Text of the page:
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Old 09-06-2013, 06:38 PM   #69
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Boy, were you ever right when you said it would be a specialty shop. I finally did find a shop that can do the work (50 mi from home). Have not been able to coordinate a drop off to them yet. I've taken the TT out on another 400 mi trip and can notice even more deterioration. So, I'm sure there really is something wrong. Will post with the final outcome alignment numbers etc. Quote per axel was $125. Oh well I was thinking about giving up drinking anyway.
I hope that giving up drinking so you can pay for the alignment works for you - I suspect that just owning a RV is enought to drive some people to drinking.
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Old 09-06-2013, 06:59 PM   #70
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It's sad circumstances when you can't even afford cheap beer to keep your mind off your troubles. Probably a good thing since it was making me fat...er.
Next will be giving up ice cream at bed time to pay for the new tires. Owning an RV is really a good way to go on a diet
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Old 09-06-2013, 08:38 PM   #71
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$125 per axle sounds steep but it may include having to weld or bend the axle to get things aligned. If not in spec see if you can get the alignment shop to put the cause in writing.
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Old 09-07-2013, 09:29 AM   #72
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Oh well I was thinking about giving up drinking anyway.
Woe, lets not go off the deep end! we all need our coping devices.
Maybe you could convince the wife to skip that next shoe sale.
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Old 09-09-2013, 08:25 AM   #73
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$125 per axle sounds steep but it may include having to weld or bend the axle to get things aligned. If not in spec see if you can get the alignment shop to put the cause in writing.
I'm thinking of taking the TT to a tire shop a good friend runs, just to see if he thinks it's alignment or possibly something else. It's a no cost look see and objective since his shop can't do trailers anyway. Just because I've done a couple of "caveman" checks with a straight edge and I can't see anything really out of line. Plus the alignment guy is an 8 to 5 shop and not really convenient at 50 miles from the house. Might save a couple of hundred bucks. Might just be a delay tactic and wishful thinking
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Old 10-14-2013, 03:10 AM   #74
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Just a couple of comments. I don't want to step on Tireman9's toes. At least not too hard.

Carlisle tires have been building the special trailer (ST) about as long as any other manufacturer and have been one of the largest OEM suppliers for many years. At least until Goodyear decided to make ST tires.

Most of the data and specification information on the internet about ST tires can be traced back to Carlisle. Discount Tire has been a long time retailer of Carlisle Tires and have posted numerous information about ST tires from the pages of Carlisle's trailer tire data books.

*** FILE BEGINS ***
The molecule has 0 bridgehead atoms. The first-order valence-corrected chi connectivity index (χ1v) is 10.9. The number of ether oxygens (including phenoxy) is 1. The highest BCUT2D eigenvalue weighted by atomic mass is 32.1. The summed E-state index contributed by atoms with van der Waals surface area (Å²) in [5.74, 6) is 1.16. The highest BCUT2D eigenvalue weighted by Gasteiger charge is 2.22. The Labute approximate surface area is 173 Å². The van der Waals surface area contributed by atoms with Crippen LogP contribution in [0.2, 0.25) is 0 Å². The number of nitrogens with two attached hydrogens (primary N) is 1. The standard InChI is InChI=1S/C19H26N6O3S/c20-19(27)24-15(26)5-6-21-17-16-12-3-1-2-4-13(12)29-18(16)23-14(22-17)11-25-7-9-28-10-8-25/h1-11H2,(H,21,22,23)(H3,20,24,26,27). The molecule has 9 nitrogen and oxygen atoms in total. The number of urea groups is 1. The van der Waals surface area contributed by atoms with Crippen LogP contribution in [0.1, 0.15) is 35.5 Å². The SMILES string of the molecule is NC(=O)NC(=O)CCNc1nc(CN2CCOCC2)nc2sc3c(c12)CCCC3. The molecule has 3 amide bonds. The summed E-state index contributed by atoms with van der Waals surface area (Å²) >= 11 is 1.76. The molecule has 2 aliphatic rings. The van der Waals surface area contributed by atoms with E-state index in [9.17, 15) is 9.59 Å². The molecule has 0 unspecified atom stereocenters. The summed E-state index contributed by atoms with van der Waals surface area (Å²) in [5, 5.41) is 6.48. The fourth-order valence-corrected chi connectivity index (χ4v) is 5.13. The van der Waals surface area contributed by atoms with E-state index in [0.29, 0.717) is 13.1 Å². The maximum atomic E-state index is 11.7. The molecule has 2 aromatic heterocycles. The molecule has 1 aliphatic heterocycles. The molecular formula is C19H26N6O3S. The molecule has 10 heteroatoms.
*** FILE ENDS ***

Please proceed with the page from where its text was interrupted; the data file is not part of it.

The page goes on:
The very first post that started this thread is about 90% - 100% from Carlisle. The reference I'm posting below is directly from Carlisle's new web site and is listed as download #2.

For a long time Carlisle had a 60 MPH speed restriction right in their ST tire warranty along with a statement about always using the maximum amount of air pressure as indicated on the individual tire's sidewalls. It's no longer in their warranty per say but is clearly not recommended to drive over 60 MPH with their ST tires. It's good reading if you use ST tires.


http://www.carlisletransportationproducts.com/cms_files/original/Trailer_Tires__Tips_Best_Practices.pdf

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Old 10-15-2013, 06:54 AM   #75
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Thanks for the link. I'll add it to my library of info.
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Old 11-03-2013, 05:48 PM   #76
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I bought Maxmiler load range E and was told they wer made in USA
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Old 11-03-2013, 06:10 PM   #77
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Does buying an E-rated tire (instead of a C) give you a stronger, and thus safer, tire? It is the air pressure not the tire that carries the load so the answer is NO

Please explain the reasoning behind this.
How can that be? That implies that merely inflating a C to 65# would carry the load of an E rated tire. Makes no sense to me.

If an E rated tire is not stronger than a C at the same pressure, why are there different load rated tires?
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Old 11-04-2013, 09:34 AM   #78
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I bought Maxmiler load range E and was told they wer made in USA
Tires should have "Made in xxxxx" molded on the sidewall. If you provide the DOT serial we can tell you the location of the plant that made them.
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Old 11-04-2013, 09:46 AM   #79
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Does buying an E-rated tire (instead of a C) give you a stronger, and thus safer, tire? It is the air pressure not the tire that carries the load so the answer is NO

Please explain the reasoning behind this.
How can that be? That implies that merely inflating a C to 65# would carry the load of an E rated tire. Makes no sense to me.

If an E rated tire is not stronger than a C at the same pressure, why are there different load rated tires?
It is the air pressure in the tire (balloon) that transmits the load from the road surface to the wheel.

The "strength" or Load Range of a tire is its ability to hold the pressure. Decades ago there were "ranges" established to replace the old term "Ply Rating" The more plys of cotton (ply material way back when) the more pressure the tire could hold. The more pressure in a tire the more load it can support. To avoid confusion, discrete increments were established so competing tire companies would not be claiming "my tire is stronger because it carries more at 62 than your tire does at 61psi.

A review of Load Inflation tables will show that a LR-C and LR-D and LR-E are rated to carry the same load when inflated to the same pressure.
I did a post on my blog Oct 15 just on this topic with s special pressure plot from a test lab showing that is is not the sidewalls that carry the load.
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Old 11-04-2013, 10:06 AM   #80
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I think we all are aware that higher pressures require higher strength tires, thus the different load range tires.